I think the bigger stumbling blocks were the celebrity cameos and music rights.

    (I’m still waiting for Season Four of The Muppet Show.)

  17. You can still find detractors of the show if you look hard enough, but it’s essentially correct that most comics-nerds have made their peace with the show. I would state that even though it had fun at the expense of superheroes, the BATMAN show was a necessary step on the way to the BATMAN movies.

    Though I won’t go to the extent of agreeing with Adam West that the show accurately reflected the comic book of 1966. Now that’s just– batty!

  18. “Where did you get that observation from?!?”

    From the reaction to this news on this very blog, for one thing. The success of the Batman 66 comic for another.

    That statement was also an example of a little thing called hyperbole. You can look that word up in a book called a dictionary if you’re not familiar with it.

  19. Jonathan L. Miller says:

    So, let me get this straight. A Miracleman reprint comes out yesterday, and a Batman DVD set is announced today? Has Comics Hell frozen over? What’s next, a new issue of Big Numbers?

  20. Rich Harvey says:

    “I would state that even though it had fun at the expense of superheroes, the BATMAN show was a necessary step on the way to the BATMAN movies.”

    Unlike most comic-based tv series, this was more accurate to its comics roots than any other, even going so far as to adapt certain comic book stories (which DC has finally, wisely, collected into an anthology). Now if only it wasn’t so campy … i.e., stupid …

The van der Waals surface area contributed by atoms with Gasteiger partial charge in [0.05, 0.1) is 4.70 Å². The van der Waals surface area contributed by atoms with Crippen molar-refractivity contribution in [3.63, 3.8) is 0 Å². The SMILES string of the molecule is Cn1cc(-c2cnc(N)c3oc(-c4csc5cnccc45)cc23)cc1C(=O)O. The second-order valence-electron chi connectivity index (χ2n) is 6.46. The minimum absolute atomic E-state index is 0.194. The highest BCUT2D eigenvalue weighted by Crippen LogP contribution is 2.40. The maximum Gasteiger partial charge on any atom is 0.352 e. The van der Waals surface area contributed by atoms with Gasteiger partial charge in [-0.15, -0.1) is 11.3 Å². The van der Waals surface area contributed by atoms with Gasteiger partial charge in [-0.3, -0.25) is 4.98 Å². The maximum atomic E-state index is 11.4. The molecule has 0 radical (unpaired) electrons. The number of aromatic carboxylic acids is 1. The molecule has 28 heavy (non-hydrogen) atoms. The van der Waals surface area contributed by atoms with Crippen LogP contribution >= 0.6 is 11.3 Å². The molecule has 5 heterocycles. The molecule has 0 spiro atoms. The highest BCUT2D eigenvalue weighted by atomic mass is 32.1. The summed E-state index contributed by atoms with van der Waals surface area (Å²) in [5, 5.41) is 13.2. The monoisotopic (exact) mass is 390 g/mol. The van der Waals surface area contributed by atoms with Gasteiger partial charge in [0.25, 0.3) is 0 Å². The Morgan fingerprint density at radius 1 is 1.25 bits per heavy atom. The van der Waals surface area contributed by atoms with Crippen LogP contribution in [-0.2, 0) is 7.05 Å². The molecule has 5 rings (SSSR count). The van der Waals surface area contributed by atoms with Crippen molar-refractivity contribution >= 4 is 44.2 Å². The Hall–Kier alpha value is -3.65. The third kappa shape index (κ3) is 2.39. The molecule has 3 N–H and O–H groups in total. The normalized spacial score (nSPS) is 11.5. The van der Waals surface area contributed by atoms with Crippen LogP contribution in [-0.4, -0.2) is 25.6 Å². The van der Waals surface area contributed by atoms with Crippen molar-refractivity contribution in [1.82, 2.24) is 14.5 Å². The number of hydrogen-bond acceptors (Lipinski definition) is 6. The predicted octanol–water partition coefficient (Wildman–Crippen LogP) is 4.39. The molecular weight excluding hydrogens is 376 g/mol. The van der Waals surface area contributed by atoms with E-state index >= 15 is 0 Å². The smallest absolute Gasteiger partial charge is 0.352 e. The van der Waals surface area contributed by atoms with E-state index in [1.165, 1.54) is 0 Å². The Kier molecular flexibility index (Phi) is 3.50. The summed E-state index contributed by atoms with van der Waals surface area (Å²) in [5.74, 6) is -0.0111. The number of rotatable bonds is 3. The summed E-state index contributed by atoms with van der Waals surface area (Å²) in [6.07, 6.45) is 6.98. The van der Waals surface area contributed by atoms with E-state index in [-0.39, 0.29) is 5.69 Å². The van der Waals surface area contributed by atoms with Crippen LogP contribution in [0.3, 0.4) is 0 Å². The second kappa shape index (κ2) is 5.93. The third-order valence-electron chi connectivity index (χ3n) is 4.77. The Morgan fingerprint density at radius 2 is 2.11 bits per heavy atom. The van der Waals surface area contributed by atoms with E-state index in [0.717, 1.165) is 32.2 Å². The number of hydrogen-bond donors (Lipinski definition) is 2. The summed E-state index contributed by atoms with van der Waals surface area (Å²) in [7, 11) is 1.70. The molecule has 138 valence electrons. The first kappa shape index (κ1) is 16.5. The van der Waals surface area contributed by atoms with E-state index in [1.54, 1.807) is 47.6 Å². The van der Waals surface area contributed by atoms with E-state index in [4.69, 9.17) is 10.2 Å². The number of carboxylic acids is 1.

21. I think with serious material like Nolan’s Batman films, there’s no longer the issue of the mainstream public thinking that Adam West’s Batman was representative of comics. So there’s no longer that to continue, but also I think it’s just enough distance that people look back at the series more fondly.

  22. Pink Apocalypse says:

    I’m going to raise one side of my t.v. at a 45 degree angle, to reject biased moral views and better understand the other side of the stories.

    It’s what any responsible sociologist would do.

  23. Rich Harvey says:

    Pink Apocolypse:

    You’ll need a gyroscpope … remember, the camera is only tilted (usually) in the “bad guy” hideouts. All the shots at Wayne Manor and the police commissioner’s office are usually level, giving a “slanted” view of those misunderstood super “villains.”

  24. The problem with the 1960s Batman TV show wasn’t that it was a comedy, but that it was bad comedy and just told the same joke repeatedly, pounding it into the ground until it became dreary. Try binge-wtching the show and see how quickly it becomes tiresome. It was on twice a week when it began but by season 3 it was on once a week and still couldn’t retain the audience because it was just so repetitious. When it was cancelled, nobody cared any more. People complain that The Big Bang Theory makes fun of comic book nerds. The 1960s Batman TV show didn’t just make fun of comics, it ridiculed them as being infantile.

  25. Dave Miller says:

    Ridiculing superhero comics as infantile is hardly unfair, though. And was less so in 1966.

  26. Ask for a detractor and up he pops!